MSCC OCTOBER 2 FIVE FOR FRIDAY — HOW TO BUILD CHARACTER: FIVE VALUABLE LESSONS FOR CAR KIDS

0
332

        

We live in a namby-pamby world where kids are not exposed to the real world enough to make a difference in their lives.

Over-protective and obsessively interfering parents embrace a sanitized and safe world that offers too few challenges and too many participation trophies to kids.

Just for the record, video games are not legitimate life challenges — unless you live in cartoon world.

JIM SUTHERLAND

There are many ways to change that grim reality and we at MyStarCollectorCar believe the car hobby is one of the best ways to build character through challenge for younger generations. The safe cocoon of a disconnected cyber-world stunts their emotional growth and prohibits entry to the real-life world of challenges and potential failure where character is developed along the way. 

The first lesson? Get rid of the kid’s cell phone, possibly as a trade for (or down payment on) an old car. Either that or run the phone over — several times for effect if the spirit moves you. Take the kid back to a simpler time and introduce Junior to a vintage ride with mechanical everything in its major DNA.

There is no electronic barrier between a modern kid and an old car, unlike every element of today’s cyberworld. The skinned knuckles, scrapes and bruises are real in the car hobby, but so are the challenges and rewards of a successful project. 

click here for information

The second lesson is simple: teach the kid how to change a flat tire. Changing a tire should be a rite of passage on the road to adulthood, but it has become a lost skill in this dial-a-tow-truck age. Know what happens when a tow truck driver changes your flat tire? He also hooks up to your adulthood and drives away with that priceless asset.

The third lesson is also pretty simple: teach the kid how to change the oil on a car. The process will connect the kid to the vehicle in a tangible way, plus it will answer a question about the daily duties of the people who perform this task every day on the job, plus it will eliminate the need to hand them a debit/credit card to settle the bill for their services. Hands-on oil changes are not rocket science, but they are automotive kindergarten for budding car guys.

The fourth lesson helps build the library of experience and character for prospective car guys: teach the kid how to replace the spark plugs in a vehicle. The process may also seem simple, but it will be a more difficult task if, for example, the plugs are hidden behind an exhaust manifold in a crowded engine compartment.

The lesson will become even more complicated if the prospective young car guy breaks a stubborn spark plug during the removal process. Sure the stakes will get higher if there is a breakage problem, but it will be a real-world problem with strong potential for a real-world happy ending once the faulty spark plug is finally removed from the engine.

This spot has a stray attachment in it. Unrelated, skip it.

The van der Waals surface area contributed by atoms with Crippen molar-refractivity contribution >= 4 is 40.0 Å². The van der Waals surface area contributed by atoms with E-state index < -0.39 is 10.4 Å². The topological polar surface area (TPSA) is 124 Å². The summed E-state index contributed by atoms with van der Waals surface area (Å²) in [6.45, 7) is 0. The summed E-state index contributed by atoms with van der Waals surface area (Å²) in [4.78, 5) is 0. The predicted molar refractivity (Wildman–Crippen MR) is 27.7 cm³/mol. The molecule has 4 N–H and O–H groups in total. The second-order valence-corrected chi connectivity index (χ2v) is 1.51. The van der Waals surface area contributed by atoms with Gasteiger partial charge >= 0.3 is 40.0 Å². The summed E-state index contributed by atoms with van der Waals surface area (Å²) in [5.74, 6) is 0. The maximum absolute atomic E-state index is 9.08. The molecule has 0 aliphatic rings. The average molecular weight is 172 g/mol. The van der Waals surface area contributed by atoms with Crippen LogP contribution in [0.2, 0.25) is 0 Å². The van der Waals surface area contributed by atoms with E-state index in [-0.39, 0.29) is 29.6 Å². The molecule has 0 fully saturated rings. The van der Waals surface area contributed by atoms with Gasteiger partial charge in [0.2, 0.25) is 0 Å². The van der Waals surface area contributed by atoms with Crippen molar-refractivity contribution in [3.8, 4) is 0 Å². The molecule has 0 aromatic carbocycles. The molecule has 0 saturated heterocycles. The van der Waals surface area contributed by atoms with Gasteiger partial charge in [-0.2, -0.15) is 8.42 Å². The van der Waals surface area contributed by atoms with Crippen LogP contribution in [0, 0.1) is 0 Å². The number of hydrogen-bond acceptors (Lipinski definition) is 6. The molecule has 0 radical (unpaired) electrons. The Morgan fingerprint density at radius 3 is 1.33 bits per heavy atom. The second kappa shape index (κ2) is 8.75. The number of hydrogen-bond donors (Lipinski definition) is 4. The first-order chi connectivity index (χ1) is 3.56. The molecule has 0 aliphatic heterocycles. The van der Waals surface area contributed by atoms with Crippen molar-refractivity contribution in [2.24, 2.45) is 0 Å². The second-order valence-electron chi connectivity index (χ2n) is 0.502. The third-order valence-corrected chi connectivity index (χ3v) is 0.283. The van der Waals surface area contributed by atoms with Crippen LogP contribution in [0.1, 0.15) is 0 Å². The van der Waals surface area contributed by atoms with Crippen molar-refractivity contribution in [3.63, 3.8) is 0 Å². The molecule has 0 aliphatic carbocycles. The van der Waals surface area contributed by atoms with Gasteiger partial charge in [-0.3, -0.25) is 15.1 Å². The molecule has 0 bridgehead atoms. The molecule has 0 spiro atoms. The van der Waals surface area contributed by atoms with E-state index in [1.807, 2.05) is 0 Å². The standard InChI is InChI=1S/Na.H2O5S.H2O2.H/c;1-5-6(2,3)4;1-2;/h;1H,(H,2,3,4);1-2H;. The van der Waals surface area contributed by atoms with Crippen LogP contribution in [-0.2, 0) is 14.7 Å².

The fifth and final lesson follows a pattern because MyStarCollectorCar has showcased some extremely basic car guy skills and realize they will develop complicated car guy skills during their learning curve in the car hobby. They need to start somewhere in the car hobby and number 5 on our list follows this pattern: teach a kid how to change out the light bulbs on a car.

Our final addition may seem too simple: bulb replacement, but it is important to note our MyStarCollectorCar list includes dash lights, as well as headlights and taillights in the mix. Instrument light replacement may require a neurosurgeon’s manual dexterity or slight dash disassembly (maybe both) to achieve success.

Headlight replacement may appear to be a basic process, but rookie car guys need to avoid messing with the adjustment screws when they remove the headlights. Additionally, they need to avoid breaking park, signal and brake lights when they replace them.  

As mentioned, these junior car guy lessons are uncomplicated by comparison to the daunting mechanical challenges faced by more experienced car hobby practitioners as they advance their skill set, but every car guy knows it is difficult to dive into the deep end when you don’t know how to swim.

The lessons start with a missing cell phone.     

BY: Jim Sutherland

Jim Sutherland is a veteran automotive writer whose work has been published by many major print and online publications. The list includes Calgary Herald, The Truth About Cars, Red Deer Advocate, RPM Magazine, Edmonton Journal, Montreal Gazette, Windsor Star, Vancouver Province, and Post Media Wheels Section. 

- Sponsors -
- Sponsors -